To start off, I have to be clear: I spent a piddly amount of time in Croatia, so this is by no means a definitive list. We were there for about 6 days, and only hung out in Zagreb and Zadar.
That being said, we literally didn’t have a bum meal, so I want to share the top five dining experiences I had in those two places, with the clear hope that I will come back and eat/sail/wander my way through the rest of this country. Here they are, in order of awesomeness from less awesome to super awesome. But all pretty awesome.
Located right next to the famous Stone Gate, Trilogija serves up seasonal and scrumptious dishes based on that day’s market finds, so the menu changes daily. When we went in, we tried the two soups of the day (mine was an amazing spinach-based veggie soup, and Boris had a killer fish soup) and split a grilled cheese with truffle. Not too shabby.
The only issue I had was that there was a weird scented candle thing going on, which is a huge no-no for diners. I want to walk in and smell food, not my dentist’s office bathroom.
La Canzone Grill, part of Trattoria Canzone–Zadar, Croatia
We got into Zadar in the evening, and off-season in the Old Town meant the streets were deserted by 8 p.m. We didn’t know where to eat, but we passed La Canzone, and it looked promising. We didn’t even realize that the grill was part of the trattoria across the street until we left, but had the most amazing grilled meat there. Plus, it must have been happy hour or something because each dish was 20% off and the whole dinner was absurdly cheap.
I noticed there are a number of ho-hum reviews on the TripAdvisor site for this place; I can’t speak for the quality of the trattoria, but the grill really was exceptional.
Not only did this place have friendly service, they had the best gnocchi of the trip (trust me, Boris is an expert at gnocchi assessment, he’s ordered enough of it) and the daily menu was plenty for only 55 kuna.
My friend Grace recommended this place to us for their bučnica, a flaky pastry filled with melted cheese and squash. Basically the best hot pocket of your life. It turned out that this was also the best bakery we ate at in Croatia, and we managed to return every day we were in Zagreb for breakfast of bučnica, strudel, and possibly the most luscious hot chocolate I’ve ever had. And a huge thank you to Grace for her many amazing recs for Zagreb!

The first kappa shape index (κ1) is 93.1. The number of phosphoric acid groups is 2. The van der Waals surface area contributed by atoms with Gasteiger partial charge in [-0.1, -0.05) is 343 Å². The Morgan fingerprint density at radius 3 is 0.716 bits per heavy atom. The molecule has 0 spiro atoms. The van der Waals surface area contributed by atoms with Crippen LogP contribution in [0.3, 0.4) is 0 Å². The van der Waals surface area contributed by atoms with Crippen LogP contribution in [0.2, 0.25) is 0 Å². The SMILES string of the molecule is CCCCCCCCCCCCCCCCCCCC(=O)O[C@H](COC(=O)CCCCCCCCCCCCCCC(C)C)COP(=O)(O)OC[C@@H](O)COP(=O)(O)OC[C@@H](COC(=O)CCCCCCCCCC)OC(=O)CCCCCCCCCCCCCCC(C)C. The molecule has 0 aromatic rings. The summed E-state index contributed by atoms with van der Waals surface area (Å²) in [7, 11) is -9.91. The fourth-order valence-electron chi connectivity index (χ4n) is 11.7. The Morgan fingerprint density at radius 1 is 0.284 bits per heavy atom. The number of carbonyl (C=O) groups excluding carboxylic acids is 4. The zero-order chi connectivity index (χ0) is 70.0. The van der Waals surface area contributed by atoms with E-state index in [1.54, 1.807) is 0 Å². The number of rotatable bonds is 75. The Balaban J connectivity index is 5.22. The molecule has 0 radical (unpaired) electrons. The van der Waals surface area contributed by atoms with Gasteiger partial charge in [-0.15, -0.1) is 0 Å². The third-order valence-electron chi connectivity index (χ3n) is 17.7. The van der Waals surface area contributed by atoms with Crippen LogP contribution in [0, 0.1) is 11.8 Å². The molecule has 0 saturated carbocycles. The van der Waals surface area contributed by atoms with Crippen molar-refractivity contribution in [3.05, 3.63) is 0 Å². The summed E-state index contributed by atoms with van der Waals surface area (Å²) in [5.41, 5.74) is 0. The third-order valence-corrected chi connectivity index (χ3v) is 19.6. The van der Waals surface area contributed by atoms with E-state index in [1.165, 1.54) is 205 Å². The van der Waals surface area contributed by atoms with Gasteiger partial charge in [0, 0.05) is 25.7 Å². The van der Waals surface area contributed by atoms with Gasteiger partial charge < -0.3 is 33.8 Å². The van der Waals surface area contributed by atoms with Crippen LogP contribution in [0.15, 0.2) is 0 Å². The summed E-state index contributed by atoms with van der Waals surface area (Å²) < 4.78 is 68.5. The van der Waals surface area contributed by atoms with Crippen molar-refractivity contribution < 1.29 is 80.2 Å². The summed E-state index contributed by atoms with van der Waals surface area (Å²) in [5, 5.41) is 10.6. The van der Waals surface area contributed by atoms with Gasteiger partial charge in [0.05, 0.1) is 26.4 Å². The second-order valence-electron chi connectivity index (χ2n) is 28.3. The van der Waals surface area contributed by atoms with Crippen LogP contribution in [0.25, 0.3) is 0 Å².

This was another gem we were recommended by a local, located in a side street between the cathedral and just off the market square. Definitely a winner for best bang for our buck, and the best lasagna I’ve ever eaten. We also had the biggest “small” calzone of all time. Service here is not always the most attentive, but it became part of the character. We returned to eat at Nokturno, and when I’m back in Zagreb I will totally go back, if only for the gorgonzola lasagna.
Chocobar Kraš–Zagreb, Croatia
More than anything, I loved the concept of this Croatian chain (locations in Zagreb, Rijeka, Opatija, Banja Luka). Gourmet hot chocolate and pastries, but with a twist: an actual chocolate bar. As in, booze with your bonbon-flavored cocoa. A bit pricey, but a cool idea that I hope catches on elsewhere. The atmosphere was also really nice, and would be a good place to go for those who are tired of yelling at each other over bar music but still want to get a sweet buzz. Literally.
Our stay in Zadar during the ultimate off-season was short and sweet. Two different locals recommended Bruschetta to us, and although it was definitely pricier than the rest of the places we ate in Croatia, it earned its price tag. With a view of the water and a scrumptious Italian menu, we couldn’t complain at the end of the meal.
Pirate-themed restaurant serving Mexican food. ‘Nuff said. (And for those of you who are wondering, it’s not quite authentic but it’s a worthy effort. Plus, the atmosphere is great–loved the Latin tunes in the background–and the service is really friendly.)